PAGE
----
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Editor's Note: Yes, We Can.

Nov 08
Last year at this time, I told our readers that while some analysts said the U.S. economic decline could continue through 2008 and the country was facing a recession, others argued that growth would continue - albeit at a slower pace. Obviously the events of September and October are proving the pessimists correct.

 The economy is not just slowing - it's declining, with GDP contracting by 0.3 percent in the third quarter of 2008. Unemployment has reached a 14-year high, registering 6.5 percent in October and predicted to climb even higher. And the toll of job losses, plunging home values, and shrinking nest eggs is reflected in consumer confidence levels.

According to The Conference Board, the Consumer Confidence Index fell to 32 in October - the lowest level since the board began tracking this sentiment in 1967 and a steep decline from the 95.2 recorded by the index just one year ago. Consequently, when the GDP numbers are released for the last quarter of 2008 (with a 1 to 2 percent decline already projected), economists may confirm what we have been feeling for quite some time - that the U.S. economy is officially in recession.

Business' confidence is just as shaky as that of consumers. When the National Association of Manufacturers (NAM) surveyed its members in the third quarter, it found that only 21 percent of large companies had a positive business outlook. Smaller firms were a little more optimistic - with 61 percent having a positive business outlook. However, about half of all the companies responding to NAM's survey said they believe the economy will go into recession in 2009.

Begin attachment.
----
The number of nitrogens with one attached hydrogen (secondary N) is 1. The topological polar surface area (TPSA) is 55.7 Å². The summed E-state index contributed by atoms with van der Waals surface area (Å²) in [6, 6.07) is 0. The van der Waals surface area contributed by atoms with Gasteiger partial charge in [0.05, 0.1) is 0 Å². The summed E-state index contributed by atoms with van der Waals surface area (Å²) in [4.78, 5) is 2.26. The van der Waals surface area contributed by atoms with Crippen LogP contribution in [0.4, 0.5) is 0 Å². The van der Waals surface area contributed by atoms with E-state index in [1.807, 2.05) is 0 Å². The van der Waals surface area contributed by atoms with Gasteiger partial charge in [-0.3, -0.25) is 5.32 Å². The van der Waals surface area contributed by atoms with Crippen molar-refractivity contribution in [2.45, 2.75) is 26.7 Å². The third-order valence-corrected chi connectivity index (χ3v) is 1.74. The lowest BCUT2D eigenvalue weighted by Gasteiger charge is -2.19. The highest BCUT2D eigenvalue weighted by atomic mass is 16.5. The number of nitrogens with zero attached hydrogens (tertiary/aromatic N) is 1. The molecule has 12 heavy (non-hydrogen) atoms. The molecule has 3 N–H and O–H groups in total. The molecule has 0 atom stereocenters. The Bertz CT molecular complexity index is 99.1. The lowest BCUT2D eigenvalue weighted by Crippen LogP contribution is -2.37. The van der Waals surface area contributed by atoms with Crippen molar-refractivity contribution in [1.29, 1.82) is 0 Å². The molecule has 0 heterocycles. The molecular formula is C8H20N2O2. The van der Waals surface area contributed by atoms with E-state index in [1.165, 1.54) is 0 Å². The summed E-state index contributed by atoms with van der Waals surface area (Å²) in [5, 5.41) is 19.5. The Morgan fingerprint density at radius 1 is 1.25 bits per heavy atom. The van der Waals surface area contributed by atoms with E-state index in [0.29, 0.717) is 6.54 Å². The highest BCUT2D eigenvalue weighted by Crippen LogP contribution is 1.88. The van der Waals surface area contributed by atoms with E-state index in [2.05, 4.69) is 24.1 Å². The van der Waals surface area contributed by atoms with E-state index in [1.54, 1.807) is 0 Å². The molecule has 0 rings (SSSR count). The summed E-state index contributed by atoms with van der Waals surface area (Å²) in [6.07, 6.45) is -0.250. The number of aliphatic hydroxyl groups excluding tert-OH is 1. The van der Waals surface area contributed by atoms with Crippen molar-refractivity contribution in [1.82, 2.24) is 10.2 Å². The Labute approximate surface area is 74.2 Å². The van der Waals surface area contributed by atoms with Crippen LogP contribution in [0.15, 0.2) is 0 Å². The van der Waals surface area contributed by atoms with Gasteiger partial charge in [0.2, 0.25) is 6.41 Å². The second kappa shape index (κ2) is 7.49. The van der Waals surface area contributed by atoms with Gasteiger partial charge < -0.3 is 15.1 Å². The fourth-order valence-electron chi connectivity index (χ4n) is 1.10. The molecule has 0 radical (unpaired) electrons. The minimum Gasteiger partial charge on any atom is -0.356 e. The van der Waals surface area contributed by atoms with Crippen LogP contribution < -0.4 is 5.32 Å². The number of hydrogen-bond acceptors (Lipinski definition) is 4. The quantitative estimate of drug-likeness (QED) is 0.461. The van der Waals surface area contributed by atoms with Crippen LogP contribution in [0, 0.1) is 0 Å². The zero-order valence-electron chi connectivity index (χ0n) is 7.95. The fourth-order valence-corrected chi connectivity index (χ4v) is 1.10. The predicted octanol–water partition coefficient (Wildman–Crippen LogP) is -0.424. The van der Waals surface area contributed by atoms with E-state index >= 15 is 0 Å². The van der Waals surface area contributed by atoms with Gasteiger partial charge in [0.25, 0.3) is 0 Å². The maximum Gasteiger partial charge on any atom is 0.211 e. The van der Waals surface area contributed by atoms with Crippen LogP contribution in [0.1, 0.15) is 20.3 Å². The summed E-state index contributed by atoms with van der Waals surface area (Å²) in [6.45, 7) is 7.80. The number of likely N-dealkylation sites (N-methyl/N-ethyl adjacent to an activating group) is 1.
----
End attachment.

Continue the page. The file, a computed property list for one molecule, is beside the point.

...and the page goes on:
Certainly President-elect Barack Obama and the new Congress have their work cut out for them. The entire first term of his presidency will probably be devoted to finding ways to revive the economy. It remains to be seen how - and if - Obama's plans to help the nation's auto industry, to create millions of new jobs in clean energy technology and industries, to rebuild the nation's infrastructure, and to help the nation's millions of small businesses become more prosperous will be implemented.

Most importantly, consumer confidence must be restored, as consumer spending has been the engine that's driven past economic growth. When that happens, the economy will begin to revive and companies can once again begin to make capital investments, start to hire again, and put into motion their new facility and expansion plans. For this reason, it would be wise to keep our 2009 Annual Corporate Location Directory on hand and to visit us at for complete Google maps and state demographics/statistics and incentives information, as well as linked websites.

The President-elect has faith that yes, we can "put our people back to work and open doors of opportunity." Let us hope his refrain of "yes, we can" will inspire citizens and businesses alike.

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